An old adage of documentary and street photographers is “f/8 and be there,” because for many of us it is a useful setting. The main reason is that it provides sufficient reasonable depth of field for us to zone focus effectively and include lots of context in the frame, both of which are important in street photography.
However, don’t let this age-old maxim inhibit your creativity – there’s fun to be had at the other end of the scale. Try opening your lens to its widest aperture and relish some lovely bokeh.
For this assignment, choose a subject (it could be anything, dogs, police officers, debris on the floor, anything) and produce a set of nine images in the same style shot in similar conditions, and at the same aperture. Get this right and you could well be venturing into the territory of fine art photography!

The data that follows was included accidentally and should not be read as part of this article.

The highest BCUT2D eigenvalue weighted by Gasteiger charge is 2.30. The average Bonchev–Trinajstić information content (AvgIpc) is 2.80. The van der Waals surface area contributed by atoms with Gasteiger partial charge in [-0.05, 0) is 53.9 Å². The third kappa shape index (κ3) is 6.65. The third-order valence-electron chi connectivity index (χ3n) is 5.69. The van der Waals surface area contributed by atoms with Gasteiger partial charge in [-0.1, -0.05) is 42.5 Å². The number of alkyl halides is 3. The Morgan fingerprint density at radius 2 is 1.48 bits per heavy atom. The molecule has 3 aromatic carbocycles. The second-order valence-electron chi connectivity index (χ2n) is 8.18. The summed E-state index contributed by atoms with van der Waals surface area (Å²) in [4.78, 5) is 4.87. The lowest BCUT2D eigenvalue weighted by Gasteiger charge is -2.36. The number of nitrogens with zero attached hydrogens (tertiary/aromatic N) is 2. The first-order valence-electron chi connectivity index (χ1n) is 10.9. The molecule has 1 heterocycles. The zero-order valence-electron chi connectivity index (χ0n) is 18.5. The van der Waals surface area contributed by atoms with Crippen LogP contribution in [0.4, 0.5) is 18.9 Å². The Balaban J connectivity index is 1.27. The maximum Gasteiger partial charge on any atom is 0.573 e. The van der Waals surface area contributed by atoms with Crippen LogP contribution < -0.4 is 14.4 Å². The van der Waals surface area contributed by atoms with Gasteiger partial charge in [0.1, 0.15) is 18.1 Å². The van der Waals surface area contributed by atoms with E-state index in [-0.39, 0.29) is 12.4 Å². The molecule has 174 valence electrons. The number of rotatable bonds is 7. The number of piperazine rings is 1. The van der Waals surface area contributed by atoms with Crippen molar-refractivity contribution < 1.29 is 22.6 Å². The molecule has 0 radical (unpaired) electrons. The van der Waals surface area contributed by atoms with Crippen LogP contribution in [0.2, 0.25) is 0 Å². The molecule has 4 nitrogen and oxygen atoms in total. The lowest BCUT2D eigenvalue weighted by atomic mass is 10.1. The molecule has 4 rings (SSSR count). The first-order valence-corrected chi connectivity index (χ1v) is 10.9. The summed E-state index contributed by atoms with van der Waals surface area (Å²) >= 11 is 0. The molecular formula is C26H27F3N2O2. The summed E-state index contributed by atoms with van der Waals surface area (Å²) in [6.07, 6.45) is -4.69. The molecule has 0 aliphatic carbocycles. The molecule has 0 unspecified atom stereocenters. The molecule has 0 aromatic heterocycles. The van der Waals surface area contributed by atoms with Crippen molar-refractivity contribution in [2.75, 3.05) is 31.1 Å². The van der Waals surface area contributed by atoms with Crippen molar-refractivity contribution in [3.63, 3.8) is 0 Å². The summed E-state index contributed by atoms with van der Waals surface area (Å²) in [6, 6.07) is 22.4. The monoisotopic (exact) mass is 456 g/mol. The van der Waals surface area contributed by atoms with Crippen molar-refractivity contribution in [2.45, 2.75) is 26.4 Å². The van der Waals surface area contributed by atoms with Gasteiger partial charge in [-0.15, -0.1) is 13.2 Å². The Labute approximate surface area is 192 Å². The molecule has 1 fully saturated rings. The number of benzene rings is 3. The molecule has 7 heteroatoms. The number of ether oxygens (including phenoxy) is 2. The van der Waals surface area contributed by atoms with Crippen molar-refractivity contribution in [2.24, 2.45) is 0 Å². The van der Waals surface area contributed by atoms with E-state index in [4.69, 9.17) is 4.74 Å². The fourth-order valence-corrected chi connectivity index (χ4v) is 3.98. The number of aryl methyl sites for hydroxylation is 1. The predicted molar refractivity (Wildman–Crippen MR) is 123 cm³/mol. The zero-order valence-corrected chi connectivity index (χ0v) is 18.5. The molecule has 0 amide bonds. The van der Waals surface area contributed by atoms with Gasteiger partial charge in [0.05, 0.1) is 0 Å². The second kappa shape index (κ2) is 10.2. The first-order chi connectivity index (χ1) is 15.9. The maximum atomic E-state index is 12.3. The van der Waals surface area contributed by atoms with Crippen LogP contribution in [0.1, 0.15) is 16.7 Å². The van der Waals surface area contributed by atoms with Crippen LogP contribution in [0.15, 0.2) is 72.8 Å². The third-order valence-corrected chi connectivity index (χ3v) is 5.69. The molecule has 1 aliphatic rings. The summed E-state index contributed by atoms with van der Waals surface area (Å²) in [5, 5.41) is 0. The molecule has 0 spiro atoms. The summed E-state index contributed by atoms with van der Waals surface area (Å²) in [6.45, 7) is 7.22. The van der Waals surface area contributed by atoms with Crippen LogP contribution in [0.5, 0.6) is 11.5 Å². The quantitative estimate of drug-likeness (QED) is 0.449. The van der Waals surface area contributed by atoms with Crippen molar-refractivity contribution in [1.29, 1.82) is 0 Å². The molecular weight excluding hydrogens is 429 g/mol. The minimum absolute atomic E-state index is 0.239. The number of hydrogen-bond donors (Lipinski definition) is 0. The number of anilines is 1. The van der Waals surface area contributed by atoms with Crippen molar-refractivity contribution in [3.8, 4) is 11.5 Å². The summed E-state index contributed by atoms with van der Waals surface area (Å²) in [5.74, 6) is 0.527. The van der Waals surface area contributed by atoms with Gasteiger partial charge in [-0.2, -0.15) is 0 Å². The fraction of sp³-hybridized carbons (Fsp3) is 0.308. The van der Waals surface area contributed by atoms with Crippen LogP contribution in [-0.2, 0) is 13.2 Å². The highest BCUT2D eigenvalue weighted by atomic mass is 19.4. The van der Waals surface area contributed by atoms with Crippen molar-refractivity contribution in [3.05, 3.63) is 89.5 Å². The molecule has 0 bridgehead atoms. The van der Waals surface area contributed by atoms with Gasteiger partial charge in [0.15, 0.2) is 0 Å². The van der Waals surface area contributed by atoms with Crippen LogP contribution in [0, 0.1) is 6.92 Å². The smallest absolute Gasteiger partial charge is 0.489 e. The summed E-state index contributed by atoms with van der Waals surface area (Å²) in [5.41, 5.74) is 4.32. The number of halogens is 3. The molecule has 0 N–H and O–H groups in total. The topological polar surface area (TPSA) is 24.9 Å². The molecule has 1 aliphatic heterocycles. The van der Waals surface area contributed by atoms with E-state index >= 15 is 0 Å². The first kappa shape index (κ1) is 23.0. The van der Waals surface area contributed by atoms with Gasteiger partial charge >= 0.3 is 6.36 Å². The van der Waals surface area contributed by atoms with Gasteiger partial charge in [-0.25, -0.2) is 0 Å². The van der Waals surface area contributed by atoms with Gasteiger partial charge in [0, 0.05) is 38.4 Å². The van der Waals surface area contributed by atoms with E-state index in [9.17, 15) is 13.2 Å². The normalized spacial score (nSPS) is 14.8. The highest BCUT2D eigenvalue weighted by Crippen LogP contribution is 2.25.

View the images
- In bright daylight you may need to lower your ISO to avoid “white out”.
- When shooting in urban areas at night a wide-open aperture will produce beautiful spectacular highlights in the city lights.
- Be aware that many lenses don’t perform at their best when wide open, so be prepared for a little softness or vignetting around the edges of the frame. This is no big deal and can be part of the attraction.